In this site, you will find information about your benefits as an NFL player. These benefits protect you while you play, help ease the transition to life and work after football, and provide a base upon which to build for your retirement. We believe that, overall, these benefits are the best available in professional sports. https://www.mygoalline.com/
All Pro Dads
Our message will inspire you to embrace who you are, give you tenderness of heart, and boldness of character as a dad and husband. We are consistently here for you to provide guidance and practical tips in raising your kids in a life giving way. http://www.allprodad.com/
The NFL Foundation is the league’s nonprofit organization representing the 32 NFL clubs. Its mission is to support the health, safety and wellness of athletes, youth football and the communities which support our game. http://www.nflfoundation.org/
Professional Football Wives Association
The Professional Football Wives Association (PFWA) was founded on a mission comprised of three basic tenets: Faith, Family and Football. PFWA's mission is to be a faith based organization that promotes unity and friendship among football wives, fiancées, and girlfriends, that positively redefines the stereotypes of NFL families, and that serves as a support system for women of the NFL. http://www.profootballwives.org
Don’t see a program you like? Contact the NFL Player Engagement office at www.nflplayerengagement.com for more information.
“Tell me and I forget. Teach me and I remember. Involve me and I learn.” - Benjamin Franklin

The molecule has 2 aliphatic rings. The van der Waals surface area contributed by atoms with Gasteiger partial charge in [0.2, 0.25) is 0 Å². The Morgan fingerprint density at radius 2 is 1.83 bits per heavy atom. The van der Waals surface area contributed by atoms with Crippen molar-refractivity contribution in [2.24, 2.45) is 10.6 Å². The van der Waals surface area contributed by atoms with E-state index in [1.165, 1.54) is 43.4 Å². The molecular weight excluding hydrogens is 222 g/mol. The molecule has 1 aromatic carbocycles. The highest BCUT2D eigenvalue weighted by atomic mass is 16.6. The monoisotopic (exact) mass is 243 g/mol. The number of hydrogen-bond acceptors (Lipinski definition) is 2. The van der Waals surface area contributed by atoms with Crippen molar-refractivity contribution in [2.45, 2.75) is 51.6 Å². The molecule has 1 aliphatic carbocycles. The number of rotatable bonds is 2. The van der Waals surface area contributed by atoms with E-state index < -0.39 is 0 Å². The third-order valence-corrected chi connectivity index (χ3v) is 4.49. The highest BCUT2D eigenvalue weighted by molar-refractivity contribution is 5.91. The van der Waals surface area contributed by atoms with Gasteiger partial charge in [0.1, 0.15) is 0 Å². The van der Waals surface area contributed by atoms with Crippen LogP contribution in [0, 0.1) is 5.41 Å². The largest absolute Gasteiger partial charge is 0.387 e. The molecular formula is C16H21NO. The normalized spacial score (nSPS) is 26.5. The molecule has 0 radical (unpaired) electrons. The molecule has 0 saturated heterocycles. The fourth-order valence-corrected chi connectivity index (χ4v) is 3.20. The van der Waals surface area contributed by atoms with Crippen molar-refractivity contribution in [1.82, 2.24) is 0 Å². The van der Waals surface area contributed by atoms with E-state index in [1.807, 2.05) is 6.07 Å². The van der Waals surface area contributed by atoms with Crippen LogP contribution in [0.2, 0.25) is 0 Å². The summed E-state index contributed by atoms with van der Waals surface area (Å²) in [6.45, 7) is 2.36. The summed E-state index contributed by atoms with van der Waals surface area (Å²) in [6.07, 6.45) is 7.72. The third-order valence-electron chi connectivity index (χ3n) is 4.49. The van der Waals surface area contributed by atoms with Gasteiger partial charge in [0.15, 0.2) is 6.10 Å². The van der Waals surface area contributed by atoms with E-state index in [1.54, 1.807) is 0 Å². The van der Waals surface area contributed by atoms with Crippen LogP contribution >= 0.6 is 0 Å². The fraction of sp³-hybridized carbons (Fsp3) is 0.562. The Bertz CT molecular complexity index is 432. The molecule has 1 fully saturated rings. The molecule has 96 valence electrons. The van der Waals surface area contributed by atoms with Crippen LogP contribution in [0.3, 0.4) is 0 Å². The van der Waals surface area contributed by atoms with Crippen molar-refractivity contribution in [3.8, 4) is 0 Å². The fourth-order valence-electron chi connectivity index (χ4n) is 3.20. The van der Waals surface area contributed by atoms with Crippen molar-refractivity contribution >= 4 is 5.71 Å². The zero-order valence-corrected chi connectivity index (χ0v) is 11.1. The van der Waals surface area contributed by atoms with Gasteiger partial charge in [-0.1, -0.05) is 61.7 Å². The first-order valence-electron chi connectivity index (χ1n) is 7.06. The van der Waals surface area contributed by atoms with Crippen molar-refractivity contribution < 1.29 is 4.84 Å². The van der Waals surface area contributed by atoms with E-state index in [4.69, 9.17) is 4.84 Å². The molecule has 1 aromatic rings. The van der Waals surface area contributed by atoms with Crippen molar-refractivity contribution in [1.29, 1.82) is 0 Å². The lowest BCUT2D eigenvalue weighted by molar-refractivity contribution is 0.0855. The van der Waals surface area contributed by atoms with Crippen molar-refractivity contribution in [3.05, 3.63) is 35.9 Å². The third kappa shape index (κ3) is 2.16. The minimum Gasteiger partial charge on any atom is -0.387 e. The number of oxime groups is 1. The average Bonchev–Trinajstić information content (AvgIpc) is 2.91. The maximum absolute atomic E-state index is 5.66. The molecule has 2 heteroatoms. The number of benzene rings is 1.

For more information email me at: firstname.lastname@example.org!
Tenisha Patterson Brown, Esq.
Forever Fierce, Fabulous & Flawless
Facebook: Tenisha Patterson Brown
Taking Time to Enjoy the Grind
As budding entrepreneurs or established businesswomen, we often push ourselves to the limit for the sake of the “grind.” We feel like there’s simply not enough time in the day although we know if we were given just another hour, we would fill it up with another task. By nature we are multitaskers and especially when we become mothers, but sometimes we spend so much time worrying about others and our respective businesses that we forget about ourselves. Yes I’m all about the grind but I have to constantly remind myself of the old age idiom “all work and no play makes Jack a dull boy.”
According to numerous research studies on occupational health overwork and the resulting stress, results in health problems include but are not limited to: impaired sleep, heavy drinking, depression and heart disease.
Several studies have been performed about the dangers of overworking but the one that stood out the most was conducted by the Harvard Business Review entitled The Research is Clear: Long Hours Backfire for People and Their Companies. This concept can be applied to business and to home life. Overworking is a common theme for our generation whether driven by personal success or the fear of being outdone.
We believe that by working longer or spending more time harping over a particular issue, that somehow it will result in a better outcome. However the opposite is true. According to numerous research studies on occupational health overwork and the resulting stress, results in health problems include but are not limited to: impaired sleep, heavy drinking, depression and heart disease.
Honestly, as I read through the article I was shocked. How is it possible that extending your hours into the late night results in such dramatic health issues? I quickly recalled that overworking is in fact the opposite of the doctor’s orders. Everything we have been told in the past to live a healthy life is the complete opposite of the constant grind mode. Our grind mode fails to account for necessities such as proper sleep and nutrition. If you are unbothered by the potential health risks, the fact that longer hours doesn’t always equate to better results should concern you. The purpose of working longer is to accomplish more. However, this is not always the case. Apparently, working too hard leads to diminishing returns simply because as you become more tired, you start making more mistakes (the kind of mistakes you don't make when your mind is fresh).